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HYDROCHLORIC ACID

See Occupational Exposure Standards

Human Health Effects:

Evidence for Carcinogenicity:

Evaluation: There is inadequate evidence for the carcinogenicity in humans of hydrochloric acid. There is inadequate evidence for the carcinogenicity in experimental animals of hydrochloric acid. Overall evaluation: Hydrochloric acid is not classifiable as to its carcinogenicity to humans (Group 3).
[IARC. Monographs on the Evaluation of the Carcinogenic Risk of Chemicals to Man. Geneva: World Health Organization, International Agency for Research on Cancer, 1972-PRESENT. (Multivolume work).p. 54 206 (1992)]**PEER REVIEWED**

Human Toxicity Excerpts:

BURNS ON THE FACE MAY PRODUCE SERIOUS AND DISFIGURING SCARS. DIGESTIVE DISEASES ARE FREQUENT AND ARE CHARACTERIZED BY DENTAL MOLECULAR NECROSIS IN WHICH THE TEETH LOSE THEIR SHINE, TURN YELLOW, BECOME SOFT, POINTED, AND THEN BREAK OFF.
[International Labour Office. Encyclopedia of Occupational Health and Safety. Vols. I&II. Geneva, Switzerland: International Labour Office, 1983. 1085]**PEER REVIEWED**

MISTS OF HEATED METAL PICKLING SOLN MAY CAUSE BLEEDING OF NOSE & GUMS, AS WELL AS ULCERATION OF NASAL AND ORAL MUCOSA. ...
[Clayton, G.D., F.E. Clayton (eds.) Patty's Industrial Hygiene and Toxicology. Volumes 2A, 2B, 2C, 2D, 2E, 2F: Toxicology. 4th ed. New York, NY: John Wiley & Sons Inc., 1993-1994. 4490]**PEER REVIEWED**

AFTER INGESTION OF MURIATIC ACID (27% HCL), FINDINGS IN 24 PATIENTS CONSISTED OF MUCOSAL EDEMA, SUBMUCOSAL EDEMA OR HEMORRHAGE, ULCERATIONS, SLOUGHING OF MUCOSA, ATONY, & DILATATION. STRICTURES OF ESOPHAGUS WERE PRESENT IN CHRONIC PHASE.
[MUHLETALER CA ET AL; AM J ROENTGENOL 134 (6): 1137-40 (1980)]**PEER REVIEWED**

The purpose of this study was to determine whether or not gastroduodenal acidification with either 400 ml of pH 1 citric acid or pH 0.85 hydrochloric acid resulted in ulcer type pain in patients with endoscopically documented active symptomatic duodenal ulcer under double blind randomized conditions. Gastric acidification equivalent to 80 mmol/hr failed to induce pain in most patients with active symptomatic duodenal ulcer. These observations suggest that duodenal ulcer pain is largely unrelated to duodenal acidification.
[Harrison A et al; J Clin Gastroenterol 4 (2): 105-8 (1982)]**PEER REVIEWED**

SYMPTOMATOLOGY (after ingestion or skin contact): 1) Corrosion of mucous membranes of mouth, throat, and esophagus, with immediate pain and dysphagia. The necrotic areas are at first grayish white but soon acquire a blackish discoloration and sometimes a shrunken or wrinkled texture; the process is described as a "coagulation necrosis." 2) Epigastric pain, which may be associated with nausea and the vomiting of mucoid and "coffee-ground" material. At times, gastric hemorrhage may be intense, and the vomitus then contains fresh blood. Profound thirst /SRP: may be present/. 3) Ulceration of all membranes and tissues with which the acid comes in contact ... . /Acids/
[Gosselin, R.E., R.P. Smith, H.C. Hodge. Clinical Toxicology of Commercial Products. 5th ed. Baltimore: Williams and Wilkins, 1984.,p. II-102]**PEER REVIEWED**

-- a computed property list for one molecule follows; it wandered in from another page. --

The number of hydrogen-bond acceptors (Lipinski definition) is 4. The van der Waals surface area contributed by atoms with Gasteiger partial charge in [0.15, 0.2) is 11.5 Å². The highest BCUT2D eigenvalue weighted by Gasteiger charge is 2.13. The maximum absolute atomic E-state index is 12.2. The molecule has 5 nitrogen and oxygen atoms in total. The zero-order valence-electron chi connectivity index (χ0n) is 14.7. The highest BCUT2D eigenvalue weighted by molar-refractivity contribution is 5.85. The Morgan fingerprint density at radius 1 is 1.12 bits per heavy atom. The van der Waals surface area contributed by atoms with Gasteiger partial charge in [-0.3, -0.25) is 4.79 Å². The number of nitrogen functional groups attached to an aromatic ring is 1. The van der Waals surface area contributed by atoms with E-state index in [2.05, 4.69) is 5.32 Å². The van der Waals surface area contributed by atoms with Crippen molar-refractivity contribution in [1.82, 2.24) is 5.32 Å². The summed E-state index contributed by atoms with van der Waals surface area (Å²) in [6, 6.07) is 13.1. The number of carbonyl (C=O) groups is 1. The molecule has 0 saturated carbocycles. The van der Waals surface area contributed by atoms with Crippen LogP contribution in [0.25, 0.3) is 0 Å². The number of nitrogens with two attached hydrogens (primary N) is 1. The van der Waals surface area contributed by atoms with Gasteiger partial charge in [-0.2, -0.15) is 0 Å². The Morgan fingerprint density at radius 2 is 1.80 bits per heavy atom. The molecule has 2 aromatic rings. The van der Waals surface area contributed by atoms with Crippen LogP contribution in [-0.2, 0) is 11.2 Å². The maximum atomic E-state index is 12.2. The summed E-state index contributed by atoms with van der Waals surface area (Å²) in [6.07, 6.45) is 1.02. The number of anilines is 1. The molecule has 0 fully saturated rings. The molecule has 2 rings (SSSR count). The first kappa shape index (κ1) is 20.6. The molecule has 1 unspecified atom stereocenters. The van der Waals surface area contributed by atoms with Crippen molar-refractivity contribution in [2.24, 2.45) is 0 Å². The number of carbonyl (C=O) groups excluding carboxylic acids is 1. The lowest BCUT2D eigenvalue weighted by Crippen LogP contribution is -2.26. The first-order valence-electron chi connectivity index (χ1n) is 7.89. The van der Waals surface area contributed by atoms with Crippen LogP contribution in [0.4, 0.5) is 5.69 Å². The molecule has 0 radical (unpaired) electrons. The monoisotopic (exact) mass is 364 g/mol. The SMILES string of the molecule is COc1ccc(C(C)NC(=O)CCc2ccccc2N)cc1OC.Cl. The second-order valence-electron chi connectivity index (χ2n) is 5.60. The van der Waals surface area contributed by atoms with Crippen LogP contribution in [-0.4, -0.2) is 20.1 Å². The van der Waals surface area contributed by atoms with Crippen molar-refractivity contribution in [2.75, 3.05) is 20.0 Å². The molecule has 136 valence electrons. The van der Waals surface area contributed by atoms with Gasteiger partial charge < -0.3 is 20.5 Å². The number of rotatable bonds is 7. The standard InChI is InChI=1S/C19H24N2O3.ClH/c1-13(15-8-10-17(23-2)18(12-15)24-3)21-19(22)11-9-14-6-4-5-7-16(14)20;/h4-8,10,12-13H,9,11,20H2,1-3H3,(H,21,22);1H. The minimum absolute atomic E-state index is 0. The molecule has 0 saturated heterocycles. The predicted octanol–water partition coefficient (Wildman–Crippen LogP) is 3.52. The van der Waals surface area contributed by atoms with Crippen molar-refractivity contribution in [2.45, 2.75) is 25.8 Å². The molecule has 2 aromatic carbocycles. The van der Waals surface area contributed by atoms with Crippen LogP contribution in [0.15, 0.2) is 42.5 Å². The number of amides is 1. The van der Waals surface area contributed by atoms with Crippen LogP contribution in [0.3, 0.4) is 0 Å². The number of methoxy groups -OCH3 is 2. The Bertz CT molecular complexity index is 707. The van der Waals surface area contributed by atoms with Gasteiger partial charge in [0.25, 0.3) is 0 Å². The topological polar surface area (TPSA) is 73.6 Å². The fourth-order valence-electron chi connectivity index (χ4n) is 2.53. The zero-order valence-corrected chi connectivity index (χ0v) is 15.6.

SYMPTOMATOLOGY (after ingestion or skin contact): 4) Circulatory collapse with clammy skin, weak and rapid pulse, shallow respirations, and scanty urine. Circulatory shock is often the immediate cause of death. 5) Asphyxial death due to glottic edema. 6) Late esophageal, gastric and pyloric strictures and stenoses, which may require major surgical repair, should be anticipated. Signs of obstruction commonly appear within a few weeks but may be delayed for months and even years. Permanent scars may also appear in the cornea, skin and oropharynx. 7) Uncorrected circulatory collapse of several hours' duration may lead to renal failure and ischemic lesions in the liver and heart. /Acids/
[Gosselin, R.E., R.P. Smith, H.C. Hodge. Clinical Toxicology of Commercial Products. 5th ed. Baltimore: Williams and Wilkins, 1984.,p. II-102]**PEER REVIEWED**

A case is reported of a hospital pharmacist's arithmetic error that resulted in a fatal dose of hydrochloric acid 20 times stronger than the strength ordered. To correct a fluid imbalance, hydrochloric acid 100 mmol/l/24 hr had been ordered.
[Aust J Pharm 63 (Sept): 596-8 (1982)]**PEER REVIEWED**

A plant based case control study was undertaken to investigate a possible excess of brain tumor mortality identified at a Texas chemical plant from a sample based cohort study. No statistically significant associations were found.
[Bond GG et al; J Occup Med 25 (5): 377-86 (1983)]**PEER REVIEWED**

CONCN OF 50 TO 100 PPM ARE TOLERABLE FOR 1 HR. CONCN OF 1,000 TO 2,000 PPM ARE DANGEROUS, EVEN FOR BRIEF EXPOSURES. MORE SEVERE EXPOSURES RESULT IN PULMONARY EDEMA, AND OFTEN LARYNGEAL SPASM. MISTS OF HYDROCHLORIC ACID ARE CONSIDERED LESS HARMFUL THAN ANHYD HCL, SINCE DROPLETS HAVE NO DEHYDRATING ACTION.
[Sax, N.I. Dangerous Properties of Industrial Materials. 6th ed. New York, NY: Van Nostrand Reinhold, 1984. 1545]**PEER REVIEWED**

Hydrogen chloride (HCl) in the lung can cause /SRP: delayed/ pulmonary edema. In order for hydrogen chloride in air to reach the lung, it must be transported either as an aerosol or as a deposit on soot particles of less than 3 um in diameter. Particulates in smoke from incineration of chlorinated polymers can transport HCl gas to the lung.
[Kirk-Othmer Encyclopedia of Chemical Technology. 3rd ed., Volumes 1-26. New York, NY: John Wiley and Sons, 1978-1984.,p. 12(80) 1006]**PEER REVIEWED**

Ingestion of hydrochloric acid causes edema of the glottis.